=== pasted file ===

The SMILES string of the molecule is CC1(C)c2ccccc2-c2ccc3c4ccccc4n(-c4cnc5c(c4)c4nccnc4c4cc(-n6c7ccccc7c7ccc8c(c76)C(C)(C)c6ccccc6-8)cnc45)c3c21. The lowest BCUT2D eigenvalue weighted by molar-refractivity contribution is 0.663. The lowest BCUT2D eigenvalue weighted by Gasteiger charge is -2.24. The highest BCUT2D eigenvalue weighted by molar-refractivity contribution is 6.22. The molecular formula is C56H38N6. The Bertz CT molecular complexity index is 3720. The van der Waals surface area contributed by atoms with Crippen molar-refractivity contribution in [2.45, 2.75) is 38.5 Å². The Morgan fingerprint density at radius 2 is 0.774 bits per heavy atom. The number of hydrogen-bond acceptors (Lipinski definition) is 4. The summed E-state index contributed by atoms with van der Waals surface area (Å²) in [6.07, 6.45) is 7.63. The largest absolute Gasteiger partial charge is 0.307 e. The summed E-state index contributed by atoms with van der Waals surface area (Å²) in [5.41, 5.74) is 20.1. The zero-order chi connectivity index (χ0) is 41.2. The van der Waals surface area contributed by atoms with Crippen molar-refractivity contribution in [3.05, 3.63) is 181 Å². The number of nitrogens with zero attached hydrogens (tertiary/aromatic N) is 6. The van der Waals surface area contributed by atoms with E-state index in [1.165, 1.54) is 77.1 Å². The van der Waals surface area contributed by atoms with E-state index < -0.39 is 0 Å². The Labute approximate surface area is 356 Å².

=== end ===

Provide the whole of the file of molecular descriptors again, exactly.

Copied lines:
The SMILES string of the molecule is CC1(C)c2ccccc2-c2ccc3c4ccccc4n(-c4cnc5c(c4)c4nccnc4c4cc(-n6c7ccccc7c7ccc8c(c76)C(C)(C)c6ccccc6-8)cnc45)c3c21. The lowest BCUT2D eigenvalue weighted by molar-refractivity contribution is 0.663. The lowest BCUT2D eigenvalue weighted by Gasteiger charge is -2.24. The highest BCUT2D eigenvalue weighted by molar-refractivity contribution is 6.22. The molecular formula is C56H38N6. The Bertz CT molecular complexity index is 3720. The van der Waals surface area contributed by atoms with Crippen molar-refractivity contribution in [2.45, 2.75) is 38.5 Å². The Morgan fingerprint density at radius 2 is 0.774 bits per heavy atom. The number of hydrogen-bond acceptors (Lipinski definition) is 4. The summed E-state index contributed by atoms with van der Waals surface area (Å²) in [6.07, 6.45) is 7.63. The largest absolute Gasteiger partial charge is 0.307 e. The summed E-state index contributed by atoms with van der Waals surface area (Å²) in [5.41, 5.74) is 20.1. The zero-order chi connectivity index (χ0) is 41.2. The van der Waals surface area contributed by atoms with Crippen molar-refractivity contribution in [3.05, 3.63) is 181 Å². The number of nitrogens with zero attached hydrogens (tertiary/aromatic N) is 6. The van der Waals surface area contributed by atoms with E-state index in [1.165, 1.54) is 77.1 Å². The van der Waals surface area contributed by atoms with E-state index < -0.39 is 0 Å². The Labute approximate surface area is 356 Å².